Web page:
Piazza Venezia

Location and how to get there

Like many other squares in Rome, Piazza Venezia is located in the center of the city, and can therefore be reached by various means of public transportation , by cab or by foot.

By metro

Piazza Venezia isn’t far from the stop Colosseo on metro line B. Once the exit of the metro has been reached, you will only need to follow Via dei Fori Imperiali for 950 meters (12 minutes on foot), and you’ll reach Piazza Venezia, with the Vittoriano on your left.

A single ticket (B.I.T.) costs € 1.50, but the metro also offers tickets for 24, 48, or 72 hours or even for a week.

See more info about the Rome metro.

See details on tickets and subscriptions for public transportation in Rome.

By tram

As for the tram, Piazza Venezia has its own stop, by the same name, on line 8. Once you arrive at the stop, you’ll find yourself in front of Piazza San Marco, to the left of Piazza Venezia.

Rome’s tram network also uses the 1.50 euro single-ride BIT tickets, as well as other available passes.

See more info about the streetcar in Rome.

See details on tickets and subscriptions for public transportation in Rome.

By bus

This is definitely the means of transportation that offers the most options. The buses in Rome allow you to reach Piazza Venezia with several lines. The ones here indicated stop right in front or to the side of the square.

Line
Closest stop
Itinerary
Line 119 85 70 628 51 118 83 160 63 40 64
Closest Stop* Venezia Piazza Venezia Piazza Venezia Piazza Venezia Piazza Venezia Piazza Venezia Piazza Venezia Piazza Venezia Piazza Venezia Piazza Venezia Piazza Venezia
Itinerary An almost circular route, starting from Piazza Venezia, going around Piazza del Popolo and then back to the terminal. It links the Termini area to Piazza Venezia and the Colosseum. It extends to the south-east of Rome, to areas of little tourist interest. It travels a short distance in the centre of Rome, from stops Clodio to Giolitti It links two areas to the north and south of Rome, passing through the centre and following the course of the Tiber for a stretch. It links the San Giovanni metro station to an area close to the Trevi Fountain, via Piazza Venezia. Useful for visiting places of interest such as the Colosseum, Piazza Venezia, Circus Maximus, the Roman Forum and even the Baths of Caracalla. It connects two areas outside the centre of Rome, from north-east to south, passing through the centre and stopping at Piazza Venezia. It crosses Rome from north to south, linking Villa Borghese with Montagnola, and stopping at Piazza Venezia Collega una zona esterna, nel nord-est di Roma con il centro, facendo capolinea in prossimità dell’Isola Tiberina. It connects Termini Station with Castel Sant’Angelo, stopping at key points in the centre such as Piazza Venezia and Largo di Torre Argentina. It connects Termini Station with the Vatican, crossing the centre of Rome on the way.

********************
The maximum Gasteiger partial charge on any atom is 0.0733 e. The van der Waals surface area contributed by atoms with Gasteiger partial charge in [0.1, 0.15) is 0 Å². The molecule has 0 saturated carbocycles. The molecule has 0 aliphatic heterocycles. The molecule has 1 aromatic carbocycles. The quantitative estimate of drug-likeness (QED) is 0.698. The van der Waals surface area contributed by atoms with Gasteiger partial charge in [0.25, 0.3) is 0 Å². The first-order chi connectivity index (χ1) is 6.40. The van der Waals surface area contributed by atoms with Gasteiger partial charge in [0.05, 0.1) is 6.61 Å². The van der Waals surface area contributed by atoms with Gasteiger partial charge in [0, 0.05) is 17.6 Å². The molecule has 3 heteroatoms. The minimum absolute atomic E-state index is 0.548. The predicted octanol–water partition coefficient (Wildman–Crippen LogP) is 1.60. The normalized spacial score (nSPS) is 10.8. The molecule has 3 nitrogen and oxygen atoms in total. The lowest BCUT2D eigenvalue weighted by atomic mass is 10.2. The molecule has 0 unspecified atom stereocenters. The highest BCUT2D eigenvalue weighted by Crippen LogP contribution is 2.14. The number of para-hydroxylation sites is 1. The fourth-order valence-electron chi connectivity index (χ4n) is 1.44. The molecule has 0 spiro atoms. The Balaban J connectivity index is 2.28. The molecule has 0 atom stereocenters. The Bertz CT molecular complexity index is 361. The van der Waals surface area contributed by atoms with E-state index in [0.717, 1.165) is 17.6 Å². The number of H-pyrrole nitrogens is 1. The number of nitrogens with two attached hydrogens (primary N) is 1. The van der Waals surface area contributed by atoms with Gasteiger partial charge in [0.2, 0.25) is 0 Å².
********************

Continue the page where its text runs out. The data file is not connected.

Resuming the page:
The city buses use the same tickets that are also valid for the metro, trams, and suburban trains. The cost of a single bus ticket is therefore always €1.50 (BIT) and is valid for all other means of public transportation.

Find more info about buses in Rome.

See details about tickets and subscriptions for public transportation in Rome.

By taxi

Cabs are obviously the most comfortable option, but they are also the most expensive and are not guaranteed to be the fastest way to get to Piazza Navona due to the heavy traffic in the central area of Rome.

However, this means of transport is a good option if you feel like chatting with a cab driver, who can tell you a few secrets of the city or entertain you with his typical Roman humor.

The best way to get a cab in Rome is to book it by phone, mobile apps, or simply by going to a cab stand. For instance, there is a cab stand along the east side of the square.

See detailed information on taxis in Rome.

By foot

Walking is undoubtedly the option that ensures you enjoy the monumental beauty of the Eternal City to the fullest. Fortunately, Piazza Venezia is close to many other interesting sites.

You could, for example, consider using the square as a transition point from a tour of Ancient Rome to one of Renaissance and Baroque Rome. The first tour would feature monuments and locations such as the Palatine Hill, the Arch of Constantine, the Colosseum, the Imperial and Roman Fora, while the second one would include Venice Palace, Piazza Navona, the Bridge and Sant’Angelo Castle, the Spanish Steps, and the Trevi Fountain.

Introduction
Location and how to get there